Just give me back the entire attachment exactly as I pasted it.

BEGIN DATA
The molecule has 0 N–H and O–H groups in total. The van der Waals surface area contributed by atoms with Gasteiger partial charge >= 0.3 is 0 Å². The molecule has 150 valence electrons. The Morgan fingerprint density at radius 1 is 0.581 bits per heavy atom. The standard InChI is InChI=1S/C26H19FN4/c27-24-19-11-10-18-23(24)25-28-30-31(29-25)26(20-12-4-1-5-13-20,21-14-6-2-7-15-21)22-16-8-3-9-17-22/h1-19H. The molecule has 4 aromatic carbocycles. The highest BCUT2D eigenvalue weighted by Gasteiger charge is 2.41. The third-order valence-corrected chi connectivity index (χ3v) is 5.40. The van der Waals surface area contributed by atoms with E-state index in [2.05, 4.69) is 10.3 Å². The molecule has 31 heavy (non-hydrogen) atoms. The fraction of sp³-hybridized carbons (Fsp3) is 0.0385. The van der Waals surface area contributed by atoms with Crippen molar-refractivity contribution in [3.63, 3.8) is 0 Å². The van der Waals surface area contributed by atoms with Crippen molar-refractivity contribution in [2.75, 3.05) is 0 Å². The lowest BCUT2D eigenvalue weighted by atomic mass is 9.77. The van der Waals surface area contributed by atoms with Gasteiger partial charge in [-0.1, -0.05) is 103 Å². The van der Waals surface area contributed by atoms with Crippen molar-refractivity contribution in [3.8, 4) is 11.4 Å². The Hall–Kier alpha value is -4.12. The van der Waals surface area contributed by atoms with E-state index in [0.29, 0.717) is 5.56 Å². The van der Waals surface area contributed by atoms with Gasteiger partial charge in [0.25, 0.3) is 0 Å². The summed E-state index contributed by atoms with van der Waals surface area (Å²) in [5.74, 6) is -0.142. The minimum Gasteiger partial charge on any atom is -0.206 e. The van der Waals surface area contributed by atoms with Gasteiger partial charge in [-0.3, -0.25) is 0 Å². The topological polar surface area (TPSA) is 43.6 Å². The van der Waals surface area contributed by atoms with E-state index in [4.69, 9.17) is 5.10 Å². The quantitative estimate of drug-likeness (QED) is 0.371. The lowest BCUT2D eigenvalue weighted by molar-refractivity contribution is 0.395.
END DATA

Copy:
The molecule has 0 N–H and O–H groups in total. The van der Waals surface area contributed by atoms with Gasteiger partial charge >= 0.3 is 0 Å². The molecule has 150 valence electrons. The Morgan fingerprint density at radius 1 is 0.581 bits per heavy atom. The standard InChI is InChI=1S/C26H19FN4/c27-24-19-11-10-18-23(24)25-28-30-31(29-25)26(20-12-4-1-5-13-20,21-14-6-2-7-15-21)22-16-8-3-9-17-22/h1-19H. The molecule has 4 aromatic carbocycles. The highest BCUT2D eigenvalue weighted by Gasteiger charge is 2.41. The third-order valence-corrected chi connectivity index (χ3v) is 5.40. The van der Waals surface area contributed by atoms with E-state index in [2.05, 4.69) is 10.3 Å². The molecule has 31 heavy (non-hydrogen) atoms. The fraction of sp³-hybridized carbons (Fsp3) is 0.0385. The van der Waals surface area contributed by atoms with Crippen molar-refractivity contribution in [3.63, 3.8) is 0 Å². The van der Waals surface area contributed by atoms with Crippen molar-refractivity contribution in [2.75, 3.05) is 0 Å². The lowest BCUT2D eigenvalue weighted by atomic mass is 9.77. The van der Waals surface area contributed by atoms with Gasteiger partial charge in [-0.1, -0.05) is 103 Å². The van der Waals surface area contributed by atoms with Crippen molar-refractivity contribution in [3.8, 4) is 11.4 Å². The Hall–Kier alpha value is -4.12. The van der Waals surface area contributed by atoms with E-state index in [0.29, 0.717) is 5.56 Å². The van der Waals surface area contributed by atoms with Gasteiger partial charge in [0.25, 0.3) is 0 Å². The summed E-state index contributed by atoms with van der Waals surface area (Å²) in [5.74, 6) is -0.142. The minimum Gasteiger partial charge on any atom is -0.206 e. The van der Waals surface area contributed by atoms with Gasteiger partial charge in [-0.3, -0.25) is 0 Å². The topological polar surface area (TPSA) is 43.6 Å². The van der Waals surface area contributed by atoms with E-state index in [4.69, 9.17) is 5.10 Å². The quantitative estimate of drug-likeness (QED) is 0.371. The lowest BCUT2D eigenvalue weighted by molar-refractivity contribution is 0.395.